Are Filipinos getting shorter?

CEBU CITY – This was the question that the founder of a national political party wanted answered as he tried to find an explanation why there are moves to reduce the height requirement for new recruits in the Philippine National Police (PNP), Bureau of Fire Protection (BFP), Bureau of Jail Management and Penology (BJMP), and Bureau of Corrections (BuCOR).

Buklod, a national political party is alarmed on the recent announcement of the Philippine National Police (PNP) and the Armed Forces of the Philippines (AFP) to reduce the height requirements for new recruits to 5’2” (157.48 cm) from 5’4” (162.56 cm) for men and to 5’0” (152.4 cm) from 5’2” (157.48 cm for women.

Buklod chaiman and founder Benjamin Punongbayan said that this could obviously mean the police and the military do not have enough recruits due to the previous taller height requirements, or this could also mean that health programs being pursued by the government has remained ineffective and could even cause stunted growth among Filipinos.

The Senate approved on Monday, September 7, Senate Bill No. 1563, which aims to amend the PNP charter that set the minimum height requirement for male recruits at 5-foot-4 (162.56 cm), and female recruits at 5-foot-2 for women (157.48 cm).

Under the proposal, the height requirement will be reduced to 5’2” (157.48 cm) for men, and 5’0” (152.4 cm) for women.

Punongbayan pointed out that this issue reflects a retrogression, and was contrary to the global trend of height increasing over time. 

He noted that height was strongly correlated to nutrition, and he cited surveys of weight and height of Filipinos done by the Food, Nutrition and Research Institute (FNRI) in 2003 and by the Food and Research Institute Unit (FRIU) of the Department of Science and Technology (DOST) in 2013.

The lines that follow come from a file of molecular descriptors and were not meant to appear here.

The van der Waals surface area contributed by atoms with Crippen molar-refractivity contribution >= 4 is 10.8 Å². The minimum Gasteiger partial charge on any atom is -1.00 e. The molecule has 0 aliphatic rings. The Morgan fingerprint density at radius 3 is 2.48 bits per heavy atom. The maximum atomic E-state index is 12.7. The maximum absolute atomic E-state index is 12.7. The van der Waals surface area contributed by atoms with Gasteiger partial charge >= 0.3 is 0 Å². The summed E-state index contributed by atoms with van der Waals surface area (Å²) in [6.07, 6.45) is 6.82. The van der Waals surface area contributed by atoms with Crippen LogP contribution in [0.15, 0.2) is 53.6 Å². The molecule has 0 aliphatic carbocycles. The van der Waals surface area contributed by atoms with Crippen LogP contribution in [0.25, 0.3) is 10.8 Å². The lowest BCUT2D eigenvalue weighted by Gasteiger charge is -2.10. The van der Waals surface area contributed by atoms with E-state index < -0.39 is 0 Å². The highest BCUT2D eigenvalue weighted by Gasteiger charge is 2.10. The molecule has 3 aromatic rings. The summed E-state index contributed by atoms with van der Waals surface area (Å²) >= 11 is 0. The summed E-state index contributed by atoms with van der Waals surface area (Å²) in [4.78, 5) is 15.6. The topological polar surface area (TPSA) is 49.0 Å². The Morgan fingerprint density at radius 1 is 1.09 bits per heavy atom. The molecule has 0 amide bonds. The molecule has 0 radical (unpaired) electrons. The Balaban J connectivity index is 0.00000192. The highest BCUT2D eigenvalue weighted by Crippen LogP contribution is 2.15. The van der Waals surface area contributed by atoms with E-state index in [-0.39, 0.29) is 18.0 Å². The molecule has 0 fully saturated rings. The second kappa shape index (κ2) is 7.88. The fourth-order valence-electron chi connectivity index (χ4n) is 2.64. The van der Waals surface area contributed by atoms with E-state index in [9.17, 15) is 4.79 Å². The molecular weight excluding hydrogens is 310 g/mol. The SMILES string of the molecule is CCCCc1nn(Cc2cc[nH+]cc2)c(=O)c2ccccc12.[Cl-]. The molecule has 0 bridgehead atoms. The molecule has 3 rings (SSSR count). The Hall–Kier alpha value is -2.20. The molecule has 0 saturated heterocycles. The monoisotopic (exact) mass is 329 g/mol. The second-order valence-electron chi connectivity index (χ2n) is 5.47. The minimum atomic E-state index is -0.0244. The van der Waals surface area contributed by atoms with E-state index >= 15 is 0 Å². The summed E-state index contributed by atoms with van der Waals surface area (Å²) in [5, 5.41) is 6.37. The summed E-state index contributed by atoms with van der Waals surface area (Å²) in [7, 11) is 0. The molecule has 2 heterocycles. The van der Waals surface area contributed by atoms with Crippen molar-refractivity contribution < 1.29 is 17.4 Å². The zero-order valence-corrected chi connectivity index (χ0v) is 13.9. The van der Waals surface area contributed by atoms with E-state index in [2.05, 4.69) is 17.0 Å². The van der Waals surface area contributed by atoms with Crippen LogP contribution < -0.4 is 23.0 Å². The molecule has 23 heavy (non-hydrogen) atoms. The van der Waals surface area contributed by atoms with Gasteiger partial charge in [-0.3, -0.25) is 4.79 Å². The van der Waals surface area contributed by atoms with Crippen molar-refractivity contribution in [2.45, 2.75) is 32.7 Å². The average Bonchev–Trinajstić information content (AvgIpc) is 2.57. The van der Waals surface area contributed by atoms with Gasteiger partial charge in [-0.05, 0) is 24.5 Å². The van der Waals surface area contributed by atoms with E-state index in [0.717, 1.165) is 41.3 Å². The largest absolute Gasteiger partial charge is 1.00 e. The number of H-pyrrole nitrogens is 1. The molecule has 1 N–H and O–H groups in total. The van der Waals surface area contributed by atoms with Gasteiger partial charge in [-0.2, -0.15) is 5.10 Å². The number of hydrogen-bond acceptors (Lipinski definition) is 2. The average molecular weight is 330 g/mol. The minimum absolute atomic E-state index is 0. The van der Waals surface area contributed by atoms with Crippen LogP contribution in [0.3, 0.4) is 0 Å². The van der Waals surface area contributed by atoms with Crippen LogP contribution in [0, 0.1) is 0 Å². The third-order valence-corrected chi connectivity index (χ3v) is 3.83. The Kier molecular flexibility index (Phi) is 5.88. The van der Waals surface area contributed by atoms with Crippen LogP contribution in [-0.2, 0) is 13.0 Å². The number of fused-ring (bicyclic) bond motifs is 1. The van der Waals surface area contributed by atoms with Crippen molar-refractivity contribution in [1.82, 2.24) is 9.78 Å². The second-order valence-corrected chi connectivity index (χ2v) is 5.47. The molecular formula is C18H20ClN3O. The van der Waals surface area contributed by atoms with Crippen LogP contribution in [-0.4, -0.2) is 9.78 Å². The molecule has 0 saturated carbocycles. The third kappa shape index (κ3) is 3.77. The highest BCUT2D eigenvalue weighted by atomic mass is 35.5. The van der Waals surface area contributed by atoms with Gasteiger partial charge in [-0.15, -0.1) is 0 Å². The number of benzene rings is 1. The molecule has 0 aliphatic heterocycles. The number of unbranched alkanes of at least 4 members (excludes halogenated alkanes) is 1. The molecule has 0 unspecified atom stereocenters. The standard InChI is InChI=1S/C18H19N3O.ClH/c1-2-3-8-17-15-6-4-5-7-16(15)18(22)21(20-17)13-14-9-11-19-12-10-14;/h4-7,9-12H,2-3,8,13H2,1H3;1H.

In 2003, the average height of Filipinos aged 20 to 39, the tallest of the age groups was at 163.49 centimeters or 5’4.4” for men and 151.76 centimeters or 4’11.7” for women, Punongbayan said.

 In 2013, the average height for all adults aged 20 years and older, not segmented further as in the 2003 survey, was 5’4.2” for men and 4’11.6” for women.    He added that while the statistics for both years were not completely presented in the same way, the difference was not significant.

“This comparison clearly shows that the height of adult Filipinos has not increased over a period of 10 years, from 2003 to 2013,” Punongbayan noted.

He went on that it was likely that there was also no improvement up to 2020, judging by the said decision made very recently by the police and the military.   Obviously, Filipinos on the average are not improving their nutrition, Punongbayan said.

“This observation does not speak well of the effectiveness of any national health programs that the government is pursuing today,” Punongbayan said.

He added that many people have also noted that the very young Filipinos were not developing normally, and were likely to have stunted biological development.

This was much worse, because these very young Filipinos were likely to grow mentally challenged.  They may become more of a liability to society rather than an asset who can help in the national development efforts,” Punongbayan stated.

He went on that in 2013, the United Nations International Children’s Emergency Fund (UNICEF) identified the Philippines as the ninth country in the world with the greatest number of stunted children.

The 2020 Global Nutrition Report (GNR) reports on country-level progress towards eight of the 10 global nutrition target: anemia, low birth weight, exclusive breastfeeding, childhood stunting, childhood wasting, childhood overweight including obesity, adult obesity men and women and adult diabetes men and women showed that the Philippines and 87 other countries do not have any indicator for meeting any of these targets, Punongbayan said.

He believed that it was high time that the government should evaluate critically the allocation of its scarce resources and provide more funds for human development, including health and nutrition.

“This national undertaking must be given urgency,” he said.

Buklod is a group of well-meaning Filipinos, without any previous Government involvement, who have banded themselves together to form a cohesive and well-disciplined political movement and party, and try to gain political power under existing rules.

Its highest priority is to provide direct state intervention in the eradication of poverty in which millions of Filipinos continue to be deeply mired.